GENERAL ASSESSMENT: –
- Putting surfaces were uniform in density and quality.
- Colour was generally pale.
- Surfaces were fairly smooth though not yet up to the standard expected for summer play. With weather conditions improving a spring feed should generate a rapid change in appearance. Putts that were observed ran well with little movement
- Moss has invaded some areas where the grass is weaker; control with iron has been started though we now have no chemicals that actually kill the moss and spores. It is thus important to deal with the reasons why the moss is present. This often involves dealing with shade or air flow but can sometimes be thatch and weak turf.
- The greens were firm and well drained.
- There was some light disease scarring.
- Organic levels were within the 1-2cm range with 1cm being the depth on most greens. The 4th and 7th both had slightly more organic matter and warrant additional aeration this year.
- A few new white roots were noted, to about 12cm depth but the ground has not yet warmed sufficiently for steady growth to be evident.
- Improved thatch removal is recommended in some areas.
- Additional overseeding to get better results and increase the rate at which bentgrass develops.
- The most obvious feature of the tees was the increased level of wear, including the 2nd, 3rd, 4th, 5th, 6th and 15th.
- Adjacent to several tees we have the results of concentrated traffic and I such areas a hard path is probably the most cost effective solution, grass will not survive in these areas.
- Some of the forward tees were becoming mossy and had a heavier thatch, due to lower levels of play.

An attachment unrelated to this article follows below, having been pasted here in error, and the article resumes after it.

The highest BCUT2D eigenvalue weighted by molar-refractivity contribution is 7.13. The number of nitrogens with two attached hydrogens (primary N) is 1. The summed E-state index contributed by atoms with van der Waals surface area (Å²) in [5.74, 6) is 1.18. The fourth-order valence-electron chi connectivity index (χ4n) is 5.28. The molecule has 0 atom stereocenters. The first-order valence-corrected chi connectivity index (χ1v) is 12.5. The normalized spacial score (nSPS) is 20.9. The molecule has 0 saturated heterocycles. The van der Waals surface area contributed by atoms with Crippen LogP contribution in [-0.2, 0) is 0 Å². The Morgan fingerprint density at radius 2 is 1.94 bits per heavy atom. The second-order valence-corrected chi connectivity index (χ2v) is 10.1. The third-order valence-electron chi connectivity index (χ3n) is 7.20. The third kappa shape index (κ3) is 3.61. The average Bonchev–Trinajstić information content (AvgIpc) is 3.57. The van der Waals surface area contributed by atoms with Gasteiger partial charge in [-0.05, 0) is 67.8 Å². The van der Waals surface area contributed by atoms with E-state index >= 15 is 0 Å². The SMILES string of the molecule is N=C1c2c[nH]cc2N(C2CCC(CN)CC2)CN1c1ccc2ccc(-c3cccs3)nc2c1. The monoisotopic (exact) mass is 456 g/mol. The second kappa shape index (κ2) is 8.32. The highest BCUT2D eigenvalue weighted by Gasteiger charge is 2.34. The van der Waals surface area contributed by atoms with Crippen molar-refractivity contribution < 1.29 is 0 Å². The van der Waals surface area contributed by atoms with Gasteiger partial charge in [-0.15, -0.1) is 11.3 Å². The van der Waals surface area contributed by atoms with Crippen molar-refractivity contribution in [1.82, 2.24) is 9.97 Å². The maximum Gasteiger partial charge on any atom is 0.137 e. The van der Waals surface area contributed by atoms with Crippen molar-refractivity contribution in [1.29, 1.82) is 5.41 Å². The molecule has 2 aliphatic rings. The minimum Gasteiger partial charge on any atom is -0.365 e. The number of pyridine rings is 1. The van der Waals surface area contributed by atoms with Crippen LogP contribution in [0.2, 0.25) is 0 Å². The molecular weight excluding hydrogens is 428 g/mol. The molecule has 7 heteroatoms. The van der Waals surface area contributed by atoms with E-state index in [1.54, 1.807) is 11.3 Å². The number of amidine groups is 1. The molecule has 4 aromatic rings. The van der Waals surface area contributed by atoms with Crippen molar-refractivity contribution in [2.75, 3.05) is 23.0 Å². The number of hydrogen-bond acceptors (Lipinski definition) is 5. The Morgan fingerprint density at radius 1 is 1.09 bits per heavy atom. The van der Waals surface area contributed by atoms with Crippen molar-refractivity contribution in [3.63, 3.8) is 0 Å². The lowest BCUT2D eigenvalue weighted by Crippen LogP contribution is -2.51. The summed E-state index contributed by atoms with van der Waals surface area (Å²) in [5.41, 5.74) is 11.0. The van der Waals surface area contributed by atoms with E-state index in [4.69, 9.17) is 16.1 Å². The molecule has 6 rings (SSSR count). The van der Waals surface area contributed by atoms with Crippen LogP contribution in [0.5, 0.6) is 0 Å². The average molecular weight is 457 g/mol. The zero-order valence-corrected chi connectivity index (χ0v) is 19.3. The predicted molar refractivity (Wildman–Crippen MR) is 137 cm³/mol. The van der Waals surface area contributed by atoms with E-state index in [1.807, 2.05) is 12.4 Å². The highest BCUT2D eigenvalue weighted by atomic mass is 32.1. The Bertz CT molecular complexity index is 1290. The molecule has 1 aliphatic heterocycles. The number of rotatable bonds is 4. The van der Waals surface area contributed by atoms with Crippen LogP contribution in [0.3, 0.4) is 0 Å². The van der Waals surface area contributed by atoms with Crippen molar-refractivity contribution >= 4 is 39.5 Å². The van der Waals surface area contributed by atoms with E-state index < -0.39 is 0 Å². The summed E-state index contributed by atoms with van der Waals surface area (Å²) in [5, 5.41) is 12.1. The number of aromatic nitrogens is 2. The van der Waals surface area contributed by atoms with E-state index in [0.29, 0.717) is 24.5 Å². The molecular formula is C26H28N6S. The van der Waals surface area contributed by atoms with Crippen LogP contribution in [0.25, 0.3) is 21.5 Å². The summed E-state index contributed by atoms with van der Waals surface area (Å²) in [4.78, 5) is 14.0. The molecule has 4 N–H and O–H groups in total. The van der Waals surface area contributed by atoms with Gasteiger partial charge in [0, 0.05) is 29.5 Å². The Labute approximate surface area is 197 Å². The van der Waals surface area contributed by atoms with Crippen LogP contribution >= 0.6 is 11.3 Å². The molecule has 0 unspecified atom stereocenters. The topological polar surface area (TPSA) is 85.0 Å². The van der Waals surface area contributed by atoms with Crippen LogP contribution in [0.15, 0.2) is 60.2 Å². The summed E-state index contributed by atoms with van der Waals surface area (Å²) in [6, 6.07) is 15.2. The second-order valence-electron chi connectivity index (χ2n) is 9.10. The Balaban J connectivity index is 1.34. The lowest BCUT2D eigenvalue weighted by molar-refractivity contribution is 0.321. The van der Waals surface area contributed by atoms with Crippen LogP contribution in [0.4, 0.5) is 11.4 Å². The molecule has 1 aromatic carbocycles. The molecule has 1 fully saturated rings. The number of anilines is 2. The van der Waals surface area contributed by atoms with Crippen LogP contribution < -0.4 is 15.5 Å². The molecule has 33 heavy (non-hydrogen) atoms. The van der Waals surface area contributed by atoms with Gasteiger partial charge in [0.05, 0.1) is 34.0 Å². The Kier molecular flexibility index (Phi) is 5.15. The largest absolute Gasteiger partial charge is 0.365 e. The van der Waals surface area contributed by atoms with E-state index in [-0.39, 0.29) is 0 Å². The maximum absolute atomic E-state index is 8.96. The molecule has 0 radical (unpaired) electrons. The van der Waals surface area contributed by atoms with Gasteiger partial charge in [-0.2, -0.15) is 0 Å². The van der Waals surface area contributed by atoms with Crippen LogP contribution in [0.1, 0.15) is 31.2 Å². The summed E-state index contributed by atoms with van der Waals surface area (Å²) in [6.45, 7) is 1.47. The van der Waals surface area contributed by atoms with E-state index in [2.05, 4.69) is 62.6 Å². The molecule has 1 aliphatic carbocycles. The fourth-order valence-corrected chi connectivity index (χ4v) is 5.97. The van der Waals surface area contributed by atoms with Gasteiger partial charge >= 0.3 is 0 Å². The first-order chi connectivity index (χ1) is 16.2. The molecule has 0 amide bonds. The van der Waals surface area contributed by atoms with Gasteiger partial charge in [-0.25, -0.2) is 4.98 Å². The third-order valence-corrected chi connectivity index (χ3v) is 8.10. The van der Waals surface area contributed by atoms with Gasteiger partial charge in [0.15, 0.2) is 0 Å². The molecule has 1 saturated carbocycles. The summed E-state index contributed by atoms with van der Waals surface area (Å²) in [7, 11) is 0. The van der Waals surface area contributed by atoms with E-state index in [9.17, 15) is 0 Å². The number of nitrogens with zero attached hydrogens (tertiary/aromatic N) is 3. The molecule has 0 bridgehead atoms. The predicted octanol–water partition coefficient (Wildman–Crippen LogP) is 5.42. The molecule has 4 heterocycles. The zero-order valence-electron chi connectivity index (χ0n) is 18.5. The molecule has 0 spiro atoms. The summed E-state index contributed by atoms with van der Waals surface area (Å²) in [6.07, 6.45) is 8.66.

- Par 3 holes in particular are heavily damaged as a result of level of play.
- Some damage to tees is still caused by trees, the 3rd and 18th in particular. Abergele Golf Club.
- Surrounds to the 17th are being developed and should add to the general standard of presentation.
- The Course in general was well presented and like many others at this time is only just beginning to respond to warmer conditions. There were no major problems and where damage was noted it was generally in areas where traffic concentrates into narrow areas and grass cannot cope. This was noted on entrances to bridge crossings for example on the 18th.
- To the right of the 5th green we noted a Chestnut tree that has rotted internally, there are bracket fungi at the base and this tree is now a health and safety risk so should be felled as soon as possible.
Overall the Course is developing well and each year I can see an improvement and a greater level of maturity. In past years the bent grass sub-species has decreased as it is not suited to this area and Poa has invaded, as it does everywhere. We are now trying to restore bentgrass in the greens using a different sub-species of bent and there are good signs that seedlings have established in most of the greens.